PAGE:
Mayor Muriel Bowser is in China on an official trade mission until Saturday.
Given the enormous international investment in the city, it’s a smart trip to take. China has investment dollars, and the District is one of the hottest real estate markets in the nation, if not the world.
The mayor’s office noted in a release Monday that Mayor Bowser had met with Beijing Mayor Wang Anshun to discuss development opportunities and closer ties. The elaborate arch in Chinatown was the result of a China trip that former Mayor Marion Barry took many years ago.
Mayor Bowser has made clear she will make economic development — in all eight wards — a priority of her administration. The mayor is right to spread the word that the District is open for business.
But more than a few people — including some of her close supporters — worry Bowser has taken on some excess baggage that may weigh down her whole administration and her reputation as a fresh voice in the mayor’s office.
The China trip shows how the recently disclosed FreshPAC supporting the mayor already is affecting coverage of her activities. Some of the delegation members with her in China are private developers who have paid large sums into FreshPAC.
Even though its organizers told The Washington Post’s editorial board and WAMU 88.5’s Patrick Madden late Tuesday that FreshPAC was being disbanded because it had become “too much of a distraction for the mayor,” some of the questions may loom.
FreshPAC is the independent political action committee created by Bowser’s political allies. Though legal, it’s caused a lot of criticism among both Bowser’s critics and, more importantly, some of her strongest supporters like the editorial page of The Washington Post. The Post twice called on her to shut it down.
Whether FreshPAC was a mistake or not, the risk was that virtually everything Bowser did in the lucrative economic development field would be seen through the prism of the committee.
“I think the whole issue of FreshPAC relates to the question of pay-to-play politics,” said independent D.C. Attorney General Karl Racine, speaking to NBC4 last week. “I think it’s clear that D.C. residents don’t even want to have the appearance of pay-to-play.’’
On the WAMU Politics Hour Friday, he was more blunt, calling it “the return of flagrant pay-to-play politics in the District of Columbia” and saying people “want that day to be past.”
Prior to Tuesday’s reports, the mayor had been vigorously pushing back. She says she has never done anything unethical and never will. She has privately dismissed Racine’s criticism as that of a potential political opponent.
However, as the FreshPAC story continued to unfold, the entanglements were building barnacles.
Madden reported that City Administrator Rashad Young bought his home from Ben Soto, the head of FreshPAC, and that EagleBank, where Soto is on the board of directors, wrote two mortgages for Young’s purchase. Young told WAMU that the city’s ethics board approved the arrangement but cautioned him to distance himself from Soto’s extensive business interests.
So already, Young, the widely respected city administrator who touches all aspects of official city business, was hemmed in by FreshPAC.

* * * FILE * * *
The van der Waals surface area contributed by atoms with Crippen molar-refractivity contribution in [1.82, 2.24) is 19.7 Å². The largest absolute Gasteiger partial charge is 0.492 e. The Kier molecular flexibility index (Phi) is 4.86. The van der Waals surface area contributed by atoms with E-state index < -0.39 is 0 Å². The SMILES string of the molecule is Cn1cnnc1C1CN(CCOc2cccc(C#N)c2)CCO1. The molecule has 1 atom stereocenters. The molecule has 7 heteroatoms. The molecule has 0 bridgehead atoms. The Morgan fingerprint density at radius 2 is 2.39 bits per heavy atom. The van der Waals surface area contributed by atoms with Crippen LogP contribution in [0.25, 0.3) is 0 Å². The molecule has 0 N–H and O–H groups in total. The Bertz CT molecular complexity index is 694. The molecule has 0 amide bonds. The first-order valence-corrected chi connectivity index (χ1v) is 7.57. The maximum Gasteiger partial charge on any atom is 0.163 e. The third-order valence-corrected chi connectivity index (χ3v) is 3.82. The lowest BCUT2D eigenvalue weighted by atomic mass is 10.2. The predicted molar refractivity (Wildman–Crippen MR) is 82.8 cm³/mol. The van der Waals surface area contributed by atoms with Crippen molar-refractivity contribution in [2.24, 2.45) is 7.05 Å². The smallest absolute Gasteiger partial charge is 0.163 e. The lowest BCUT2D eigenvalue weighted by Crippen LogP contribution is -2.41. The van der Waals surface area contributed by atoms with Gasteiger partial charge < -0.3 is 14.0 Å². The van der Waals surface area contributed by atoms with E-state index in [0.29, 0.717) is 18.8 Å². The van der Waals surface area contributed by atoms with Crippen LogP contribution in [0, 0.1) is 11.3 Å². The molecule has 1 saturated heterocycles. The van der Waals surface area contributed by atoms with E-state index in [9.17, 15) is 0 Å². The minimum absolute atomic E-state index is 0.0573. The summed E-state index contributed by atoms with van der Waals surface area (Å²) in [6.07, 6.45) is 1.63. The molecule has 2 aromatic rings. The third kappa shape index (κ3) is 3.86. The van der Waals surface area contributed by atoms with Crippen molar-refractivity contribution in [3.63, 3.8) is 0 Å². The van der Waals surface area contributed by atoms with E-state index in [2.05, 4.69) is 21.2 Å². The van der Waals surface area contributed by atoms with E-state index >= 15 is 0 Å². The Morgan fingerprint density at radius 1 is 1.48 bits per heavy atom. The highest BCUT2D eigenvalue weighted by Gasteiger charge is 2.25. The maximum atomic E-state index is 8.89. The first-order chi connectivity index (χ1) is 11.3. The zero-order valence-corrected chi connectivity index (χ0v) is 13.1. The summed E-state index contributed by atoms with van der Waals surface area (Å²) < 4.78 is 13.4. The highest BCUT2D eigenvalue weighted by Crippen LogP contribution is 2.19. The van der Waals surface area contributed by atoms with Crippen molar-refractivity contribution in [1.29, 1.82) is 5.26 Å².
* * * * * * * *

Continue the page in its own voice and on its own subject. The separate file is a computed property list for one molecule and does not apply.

Other appointees of the mayor aggressively sought donations for FreshPAC. When and how they raised the money — and what they said in aggressively soliciting it — remain questions.
Another example is the pending Pepco-Exelon merger. It is one the most high-stakes issues facing the city right now. But Pepco, Exelon and FreshPAC itself all have declined to say whether
FreshPAC asked the utility giants for contributions while the mayor’s administration was negotiating the recently revised deal that allowed her to support the merger. Pepco and Exelon, sources say, properly refused to donate to FreshPAC during this time, but the circumstances of the alleged ask haven’t been disclosed.
Racine said he sees this as a reasonable line of inquiry. “I can certainly understand that question and I do think the public has the right to understand whether such a request was made,” he said on the Politics Hour. “And this is what causes the problem with pay-to-play politics.”
Again, the mayor told NBC4 she is unaware of any FreshPAC dealings with Pepco or Exelon — if any — and she defended her personal integrity and said she wouldn’t do anything to undermine that.
But as The Post’s Colby King recently suggested in an opinion column, the real question may be: What is being done in her name by her associates?
■ Know your history this week. The 42nd annual Conference on D.C. Historical Studies begins Thursday and runs for four days.
The opening lecture by Pulitzer-winning author and Columbia University professor Eric Foner will be at 6 p.m. Thursday at the National Archives. Other events will be at the Carnegie Library, 801 K St. NW.
The conference includes sessions on the roots of multicultural Washington, social upheavals following World War II, slavery and freedom, the rise of LGBT issues and the city’s music scene. Check out the website: dchistory.org/conference. (And thanks to Jane Freundel Levey for alerting us to the varied agenda.)
Tom Sherwood, a Southwest resident, is a political reporter for News 4.